A recent BBC Radio 3 trailer for its Composer of the Week feature on Scriabin ended with a set of rhetorical questions about the composer, ending " … or was he, as some thought, just plain bonkers?” Scriabin had his personal eccentricities, but that does not explain a widespread tendency to dismiss the ideas behind his music such as Symbolism and Theosophy as vacuous and irrelevant to enjoying the music today. But those ideas were once influential in fin-de-siècle Russia and beyond, and in the words of the expert on Russian music and culture Richard Taruskin 'Scriabin … consciously modified his style so as to enable the music to serve the spiritualistic purposes his religious and philosophical beliefs demanded.' In other words the ideas can be a key to what as Scriabin’s career progressed becomes an increasingly elusive style for many listeners. No one dismisses Symbolist ideas as a helpful key to Bartók’s Bluebeard Castle or Debussy’s Pelléas et Mélisande, so why would we do so for Scriabin? A disc offering Scriabin’s complete Poèmes for solo piano is a good place to explore these matters, especially when the notes expound those background ideas so and the pianist is so inside the idiom.
Thus one of the better known of these pieces is the late Vers la flamme (‘Towards the flame’). The flame of the title, according to Simon Nicholls’s typically illuminating booklet notes, is that 'ocean of fire which engulfs and remakes the universe in Scriabin’s mythology' which in turn is portrayed in 'its extreme thematic economy, its vivid symbolism, and its unbroken line of ascent.' Garrick Ohlsson reveals all this and more in the almost six minutes it takes to travel, in the composer’s phrase, 'from clouds to blinding light.' Two great Russian pianists and Scriabin exponents of the past—Horowitz who aged 11 played for the composer, and Sofronitzky who married the composer’s daughter—made sensational recordings of this work, but Ohlsson need fear no comparisons. He has the technique for this music and sounds entirely in sympathy with it.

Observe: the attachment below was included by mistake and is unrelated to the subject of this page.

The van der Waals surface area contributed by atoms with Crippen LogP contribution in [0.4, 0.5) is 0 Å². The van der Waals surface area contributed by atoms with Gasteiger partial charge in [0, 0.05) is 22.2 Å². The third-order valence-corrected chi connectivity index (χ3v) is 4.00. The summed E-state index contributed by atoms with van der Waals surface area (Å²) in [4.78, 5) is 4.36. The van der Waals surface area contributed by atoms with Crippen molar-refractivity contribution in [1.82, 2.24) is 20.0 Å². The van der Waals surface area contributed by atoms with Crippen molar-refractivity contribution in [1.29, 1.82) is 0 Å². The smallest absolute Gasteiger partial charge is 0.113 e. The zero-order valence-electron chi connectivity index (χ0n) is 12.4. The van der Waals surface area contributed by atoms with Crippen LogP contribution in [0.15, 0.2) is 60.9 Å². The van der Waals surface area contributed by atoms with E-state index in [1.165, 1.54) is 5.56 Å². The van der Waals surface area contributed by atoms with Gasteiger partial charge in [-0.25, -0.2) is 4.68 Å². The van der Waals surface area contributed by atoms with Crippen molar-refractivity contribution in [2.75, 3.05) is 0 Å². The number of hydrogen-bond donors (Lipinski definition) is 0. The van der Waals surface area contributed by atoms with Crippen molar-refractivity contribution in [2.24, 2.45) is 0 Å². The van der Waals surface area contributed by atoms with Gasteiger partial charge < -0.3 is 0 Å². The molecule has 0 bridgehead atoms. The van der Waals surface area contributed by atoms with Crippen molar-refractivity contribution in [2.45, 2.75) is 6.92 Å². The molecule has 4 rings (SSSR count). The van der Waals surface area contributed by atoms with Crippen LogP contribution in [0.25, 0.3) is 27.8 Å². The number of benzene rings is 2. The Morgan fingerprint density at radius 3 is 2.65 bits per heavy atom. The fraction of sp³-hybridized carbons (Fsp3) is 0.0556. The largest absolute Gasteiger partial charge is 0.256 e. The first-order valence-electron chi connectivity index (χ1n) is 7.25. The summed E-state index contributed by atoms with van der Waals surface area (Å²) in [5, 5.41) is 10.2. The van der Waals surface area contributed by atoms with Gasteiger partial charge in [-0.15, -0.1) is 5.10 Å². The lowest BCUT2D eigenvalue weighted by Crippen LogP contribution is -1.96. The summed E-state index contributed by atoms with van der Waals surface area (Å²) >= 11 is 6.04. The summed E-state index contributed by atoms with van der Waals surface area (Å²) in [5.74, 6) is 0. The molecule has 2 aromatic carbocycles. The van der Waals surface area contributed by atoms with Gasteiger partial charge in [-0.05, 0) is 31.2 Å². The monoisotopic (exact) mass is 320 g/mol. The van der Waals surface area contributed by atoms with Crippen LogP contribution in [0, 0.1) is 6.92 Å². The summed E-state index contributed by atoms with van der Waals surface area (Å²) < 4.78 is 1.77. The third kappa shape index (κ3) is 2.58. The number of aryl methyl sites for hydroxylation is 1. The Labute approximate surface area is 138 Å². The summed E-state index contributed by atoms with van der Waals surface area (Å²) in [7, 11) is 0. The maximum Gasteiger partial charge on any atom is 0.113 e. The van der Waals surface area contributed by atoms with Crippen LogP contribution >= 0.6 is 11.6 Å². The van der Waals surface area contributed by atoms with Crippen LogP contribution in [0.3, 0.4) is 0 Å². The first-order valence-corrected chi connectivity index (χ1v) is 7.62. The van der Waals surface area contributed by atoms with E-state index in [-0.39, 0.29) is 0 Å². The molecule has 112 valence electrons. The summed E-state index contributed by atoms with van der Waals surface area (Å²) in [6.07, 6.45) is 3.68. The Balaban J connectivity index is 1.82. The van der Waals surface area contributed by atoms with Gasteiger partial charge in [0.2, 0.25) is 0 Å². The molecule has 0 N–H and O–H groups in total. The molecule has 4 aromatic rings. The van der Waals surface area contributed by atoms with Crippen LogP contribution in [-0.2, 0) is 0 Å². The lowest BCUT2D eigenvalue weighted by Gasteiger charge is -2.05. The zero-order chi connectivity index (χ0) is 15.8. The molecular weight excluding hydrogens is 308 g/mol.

:… Dan Morgan recently reviewed the download of this issue very favourably on MusicWeb International, preferring it to Pascal Amoyal’s rival La Dolce Volta disc. The recently deceased International Record Review praised it also, but felt that the ‘cushioned’ piano sound was better for Brahms or Schumann and preferred that given to Joseph Villa on Dante in 1989. Be that as is may, you will find here the usual high quality of piano sound long associated with Hyperion.
The liner-note for the famous LP of Scriabin which Horowitz recorded in 1972 asked 'Is it possible that Scriabin, that mystical mad genius who evolved a musical language all his own, has finally made it?' The answer, in that year of the centenary of his birth, turned out to be 'no'. Perhaps this year’s centenary of his death will change that. More discs of this quality will surely help.